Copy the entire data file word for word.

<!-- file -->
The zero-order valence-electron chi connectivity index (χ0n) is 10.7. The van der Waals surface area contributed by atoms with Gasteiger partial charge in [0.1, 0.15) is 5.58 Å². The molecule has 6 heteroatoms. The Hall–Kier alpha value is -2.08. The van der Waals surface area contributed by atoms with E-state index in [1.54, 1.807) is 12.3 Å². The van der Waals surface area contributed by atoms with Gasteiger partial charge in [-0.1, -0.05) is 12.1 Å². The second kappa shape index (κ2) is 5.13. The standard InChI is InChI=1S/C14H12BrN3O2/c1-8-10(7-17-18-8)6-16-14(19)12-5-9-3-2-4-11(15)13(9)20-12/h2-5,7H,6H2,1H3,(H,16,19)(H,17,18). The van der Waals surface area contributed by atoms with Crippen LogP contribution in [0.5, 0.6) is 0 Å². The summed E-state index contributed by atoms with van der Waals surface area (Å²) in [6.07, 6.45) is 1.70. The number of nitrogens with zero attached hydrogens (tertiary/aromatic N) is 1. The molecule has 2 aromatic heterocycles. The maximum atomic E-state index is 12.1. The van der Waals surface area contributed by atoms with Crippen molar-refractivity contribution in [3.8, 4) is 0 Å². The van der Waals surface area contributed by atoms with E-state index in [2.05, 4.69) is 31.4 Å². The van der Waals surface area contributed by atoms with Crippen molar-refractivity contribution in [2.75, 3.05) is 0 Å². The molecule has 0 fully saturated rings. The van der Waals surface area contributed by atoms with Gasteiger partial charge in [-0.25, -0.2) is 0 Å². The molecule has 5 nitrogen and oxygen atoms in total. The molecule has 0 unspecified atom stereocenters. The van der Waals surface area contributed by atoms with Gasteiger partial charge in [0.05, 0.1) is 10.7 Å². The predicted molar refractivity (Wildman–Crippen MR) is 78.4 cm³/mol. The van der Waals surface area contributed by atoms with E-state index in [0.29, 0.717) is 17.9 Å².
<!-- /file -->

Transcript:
The zero-order valence-electron chi connectivity index (χ0n) is 10.7. The van der Waals surface area contributed by atoms with Gasteiger partial charge in [0.1, 0.15) is 5.58 Å². The molecule has 6 heteroatoms. The Hall–Kier alpha value is -2.08. The van der Waals surface area contributed by atoms with E-state index in [1.54, 1.807) is 12.3 Å². The van der Waals surface area contributed by atoms with Gasteiger partial charge in [-0.1, -0.05) is 12.1 Å². The second kappa shape index (κ2) is 5.13. The standard InChI is InChI=1S/C14H12BrN3O2/c1-8-10(7-17-18-8)6-16-14(19)12-5-9-3-2-4-11(15)13(9)20-12/h2-5,7H,6H2,1H3,(H,16,19)(H,17,18). The van der Waals surface area contributed by atoms with Crippen LogP contribution in [0.5, 0.6) is 0 Å². The summed E-state index contributed by atoms with van der Waals surface area (Å²) in [6.07, 6.45) is 1.70. The number of nitrogens with zero attached hydrogens (tertiary/aromatic N) is 1. The molecule has 2 aromatic heterocycles. The maximum atomic E-state index is 12.1. The van der Waals surface area contributed by atoms with Crippen molar-refractivity contribution in [3.8, 4) is 0 Å². The van der Waals surface area contributed by atoms with E-state index in [2.05, 4.69) is 31.4 Å². The van der Waals surface area contributed by atoms with Crippen molar-refractivity contribution in [2.75, 3.05) is 0 Å². The molecule has 0 fully saturated rings. The van der Waals surface area contributed by atoms with Gasteiger partial charge in [-0.25, -0.2) is 0 Å². The molecule has 5 nitrogen and oxygen atoms in total. The molecule has 0 unspecified atom stereocenters. The van der Waals surface area contributed by atoms with Gasteiger partial charge in [0.05, 0.1) is 10.7 Å². The predicted molar refractivity (Wildman–Crippen MR) is 78.4 cm³/mol. The van der Waals surface area contributed by atoms with E-state index in [0.29, 0.717) is 17.9 Å².